Quick takes on 5 foreign films

portrait of a lady on fireStarting off with a great film. Portrait of a Lady on Fire is a French period film taking place in the late 18th century, with two all-star performances by Noemie Merlant and Adele Haenel. Excellent artist and painter Marianne arrives to an isolated estate to paint a portrait of Heloise, a portrait which will be gifted to Heloise’s husband-to-be. The rub is that Heloise doesn’t want to get married; it was her sister who was to be married, but she killed herself, letting the responsibility fall to Heloise to marry for the family. Consequently, Heloise refuses to pose for the portrait, so her mother has hired Marianne to pretend to be Heloise’s companion, to study her, and then to paint from memory at night. After a week, the portrait is finished, but Marianne isn’t happy with it. She comes clean to Heloise and destroys the painting, and promises the mother to start fresh. Heloise agrees to model this time. The mother leaves to attend to other business, and the two women spend a week together, with increasing emotions for each other. The simmering sexual tension between the two women in the first half is a wonderful slow burn, as they begin to read each other, and then finally, connect on a deep, intense, emotional couple days. Richly filmed, sparse but warm, the film pulls you in and doesn’t let you go until the very end. It’s odd how a film where all of the action is in the raise of an eye, the tilt of a head, the lingering touch, and yet it is as gripping as the most explosive action flick. ★★★★★

declineThe Decline, a French Canadian film produced by Netflix, follows a man named Antoine, who is convinced the world is going to hell in a handbasket. Between global warming, global powers, failing economies, and mass migrations, he is sure that it is only a matter of time before the only people surviving will be the survivalists. Though inexperienced, he’s been watching videos online of a survivalist named Alain, who teaches how to preserve food, build bunkers, etc. Antoine and a half dozen other like-minded people sign up for Alain’s “class” at his remote, self-sufficient getaway. There, they learn how to grow everything they need, live off the land, and defend it from invaders, including how to make bombs and booby traps. An accident one evening though separates the hard-cores from those not willing to do everything for this lifestyle, and the film becomes a suspense between the hunters and their prey. Nothing groundbreaking here, but it is a better-than-average action thriller, with a couple twists you won’t see coming, and passable performances from mostly unknown actors. ★★★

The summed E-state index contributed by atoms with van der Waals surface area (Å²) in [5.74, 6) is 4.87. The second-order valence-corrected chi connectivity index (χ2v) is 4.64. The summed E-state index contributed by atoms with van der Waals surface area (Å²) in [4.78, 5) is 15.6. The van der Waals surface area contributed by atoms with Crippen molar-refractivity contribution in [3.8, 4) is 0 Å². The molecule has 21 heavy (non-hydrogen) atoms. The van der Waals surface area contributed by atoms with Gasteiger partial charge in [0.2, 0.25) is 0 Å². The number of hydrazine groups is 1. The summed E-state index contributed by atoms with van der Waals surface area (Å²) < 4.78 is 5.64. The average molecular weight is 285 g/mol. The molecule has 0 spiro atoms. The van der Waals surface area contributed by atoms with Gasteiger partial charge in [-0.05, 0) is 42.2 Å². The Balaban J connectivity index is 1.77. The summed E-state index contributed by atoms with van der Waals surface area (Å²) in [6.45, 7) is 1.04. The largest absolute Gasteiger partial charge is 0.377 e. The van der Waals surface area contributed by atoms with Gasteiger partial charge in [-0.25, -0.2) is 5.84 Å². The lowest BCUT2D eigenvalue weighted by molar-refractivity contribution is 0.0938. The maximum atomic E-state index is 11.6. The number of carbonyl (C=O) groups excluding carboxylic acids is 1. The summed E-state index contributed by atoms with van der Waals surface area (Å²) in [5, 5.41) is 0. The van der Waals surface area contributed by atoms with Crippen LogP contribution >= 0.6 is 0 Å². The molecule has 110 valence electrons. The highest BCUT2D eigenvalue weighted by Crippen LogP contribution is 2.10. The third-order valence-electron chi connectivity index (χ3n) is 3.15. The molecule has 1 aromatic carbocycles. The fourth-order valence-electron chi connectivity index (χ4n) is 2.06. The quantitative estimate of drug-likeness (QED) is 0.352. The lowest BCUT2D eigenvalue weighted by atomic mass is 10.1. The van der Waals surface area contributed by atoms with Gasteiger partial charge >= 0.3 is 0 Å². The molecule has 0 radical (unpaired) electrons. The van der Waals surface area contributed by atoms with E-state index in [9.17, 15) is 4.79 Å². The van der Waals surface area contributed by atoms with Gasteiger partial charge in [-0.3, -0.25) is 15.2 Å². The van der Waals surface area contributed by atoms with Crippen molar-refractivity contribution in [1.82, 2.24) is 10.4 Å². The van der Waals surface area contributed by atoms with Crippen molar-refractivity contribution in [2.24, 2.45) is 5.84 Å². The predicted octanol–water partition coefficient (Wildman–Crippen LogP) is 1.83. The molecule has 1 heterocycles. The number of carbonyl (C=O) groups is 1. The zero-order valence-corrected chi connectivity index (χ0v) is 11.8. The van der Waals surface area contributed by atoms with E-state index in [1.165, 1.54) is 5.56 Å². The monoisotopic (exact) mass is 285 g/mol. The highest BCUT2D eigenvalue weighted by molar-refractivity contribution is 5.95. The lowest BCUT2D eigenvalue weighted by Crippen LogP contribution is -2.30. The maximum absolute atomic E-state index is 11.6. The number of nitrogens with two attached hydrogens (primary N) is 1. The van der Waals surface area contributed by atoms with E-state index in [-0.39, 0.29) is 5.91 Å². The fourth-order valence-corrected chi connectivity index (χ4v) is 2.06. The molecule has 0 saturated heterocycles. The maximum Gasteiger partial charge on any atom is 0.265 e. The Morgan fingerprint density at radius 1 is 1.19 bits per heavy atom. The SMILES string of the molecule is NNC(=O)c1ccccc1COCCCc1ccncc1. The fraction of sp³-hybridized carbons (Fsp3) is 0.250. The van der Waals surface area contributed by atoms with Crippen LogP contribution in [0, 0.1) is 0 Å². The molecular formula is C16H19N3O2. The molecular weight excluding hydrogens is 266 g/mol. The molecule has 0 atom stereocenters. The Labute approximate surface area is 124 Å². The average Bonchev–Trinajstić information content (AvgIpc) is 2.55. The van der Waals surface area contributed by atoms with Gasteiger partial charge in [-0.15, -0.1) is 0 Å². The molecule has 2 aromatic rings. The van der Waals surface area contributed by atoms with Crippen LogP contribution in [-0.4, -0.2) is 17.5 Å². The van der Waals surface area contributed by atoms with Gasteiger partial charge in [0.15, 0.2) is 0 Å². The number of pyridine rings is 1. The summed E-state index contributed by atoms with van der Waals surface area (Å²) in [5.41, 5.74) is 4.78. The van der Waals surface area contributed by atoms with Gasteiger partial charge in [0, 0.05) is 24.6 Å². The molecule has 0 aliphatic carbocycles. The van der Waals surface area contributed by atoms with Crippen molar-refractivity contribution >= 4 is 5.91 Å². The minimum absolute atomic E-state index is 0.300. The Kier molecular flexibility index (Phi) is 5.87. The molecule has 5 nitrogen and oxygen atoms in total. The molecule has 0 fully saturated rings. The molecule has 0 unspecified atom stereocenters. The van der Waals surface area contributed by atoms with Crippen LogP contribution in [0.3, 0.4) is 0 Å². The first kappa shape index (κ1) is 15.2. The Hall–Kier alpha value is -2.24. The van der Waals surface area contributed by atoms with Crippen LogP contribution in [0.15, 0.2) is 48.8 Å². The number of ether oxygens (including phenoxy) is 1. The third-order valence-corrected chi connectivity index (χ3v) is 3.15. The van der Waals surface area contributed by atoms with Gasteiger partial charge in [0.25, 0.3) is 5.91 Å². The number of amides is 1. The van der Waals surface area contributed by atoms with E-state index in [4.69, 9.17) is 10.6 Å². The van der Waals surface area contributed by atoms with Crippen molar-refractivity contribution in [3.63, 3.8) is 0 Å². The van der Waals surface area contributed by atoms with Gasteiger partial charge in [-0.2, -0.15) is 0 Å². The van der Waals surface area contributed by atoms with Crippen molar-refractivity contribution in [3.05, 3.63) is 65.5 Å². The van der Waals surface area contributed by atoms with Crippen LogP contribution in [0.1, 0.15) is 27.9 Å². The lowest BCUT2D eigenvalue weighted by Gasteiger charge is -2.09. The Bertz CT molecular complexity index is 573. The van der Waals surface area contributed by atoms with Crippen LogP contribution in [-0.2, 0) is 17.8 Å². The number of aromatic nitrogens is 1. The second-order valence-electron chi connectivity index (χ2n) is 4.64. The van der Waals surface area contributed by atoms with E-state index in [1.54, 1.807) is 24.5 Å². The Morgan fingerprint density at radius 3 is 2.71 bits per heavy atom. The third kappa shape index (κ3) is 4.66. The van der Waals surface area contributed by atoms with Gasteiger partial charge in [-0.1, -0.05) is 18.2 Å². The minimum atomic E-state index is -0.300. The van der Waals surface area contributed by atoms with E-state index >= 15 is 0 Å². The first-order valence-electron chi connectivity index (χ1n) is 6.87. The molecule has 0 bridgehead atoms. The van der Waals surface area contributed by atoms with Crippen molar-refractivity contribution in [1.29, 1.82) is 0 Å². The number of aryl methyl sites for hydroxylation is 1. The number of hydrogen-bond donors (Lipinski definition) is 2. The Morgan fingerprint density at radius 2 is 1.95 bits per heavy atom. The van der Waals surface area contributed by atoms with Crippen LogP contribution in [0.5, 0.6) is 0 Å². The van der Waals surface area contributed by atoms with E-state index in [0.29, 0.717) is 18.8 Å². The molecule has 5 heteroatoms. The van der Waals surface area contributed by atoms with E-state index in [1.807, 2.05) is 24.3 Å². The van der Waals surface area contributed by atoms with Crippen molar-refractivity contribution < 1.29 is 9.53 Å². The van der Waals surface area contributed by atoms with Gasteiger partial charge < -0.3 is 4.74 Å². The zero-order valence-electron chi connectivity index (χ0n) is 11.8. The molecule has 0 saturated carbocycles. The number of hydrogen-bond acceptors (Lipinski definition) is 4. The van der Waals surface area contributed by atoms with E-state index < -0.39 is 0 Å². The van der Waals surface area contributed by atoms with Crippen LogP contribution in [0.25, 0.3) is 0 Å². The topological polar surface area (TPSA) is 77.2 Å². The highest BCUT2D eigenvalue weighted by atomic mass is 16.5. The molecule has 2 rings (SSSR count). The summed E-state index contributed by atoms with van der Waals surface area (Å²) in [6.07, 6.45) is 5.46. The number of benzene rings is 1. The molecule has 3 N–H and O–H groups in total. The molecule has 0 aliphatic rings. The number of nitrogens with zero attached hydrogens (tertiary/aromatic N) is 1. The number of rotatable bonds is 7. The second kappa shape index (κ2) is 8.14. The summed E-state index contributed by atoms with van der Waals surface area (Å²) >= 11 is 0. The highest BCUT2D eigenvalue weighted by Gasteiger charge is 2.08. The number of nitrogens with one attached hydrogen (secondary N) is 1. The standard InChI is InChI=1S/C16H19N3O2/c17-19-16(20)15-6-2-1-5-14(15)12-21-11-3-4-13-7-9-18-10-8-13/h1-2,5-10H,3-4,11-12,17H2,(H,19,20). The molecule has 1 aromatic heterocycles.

leviathanI thought I would really dig Leviathan, a 2014 Russian film from director Andrey Zvyagintsev. Reviews I read made it sound like the kind of slow-moving, heavy-thinking film that I often enjoy (re: Nuri Bilge Ceylan). But I couldn’t get into it. It is basically about a man, Kolya, who fights the system and loses at every turn. The mayor of their tiny fishing town wants to take Kolya’s house (and adjacent business) by eminent domain to build a communications tower, but Kolya is convinced he really wants the land to build himself a seaside mansion. At the same time, Kolya’s wife is running around on him with his own lawyer. No one seems to be on Kolya’s side, including the cops and even the town priest. Many reviewers point out that the film is like a modern telling of the Biblical book of Job (the filmmaker himself hints at this near the end), but I don’t see the connection. Job was a faithful man who stayed true to God through all the evils done to him; Kolya has faith in nothing but himself, and ultimately the film seems to say even God is against him. It is a Ceylan film without any of the enlightening moments, which ultimately makes for a long, boring movie. ★½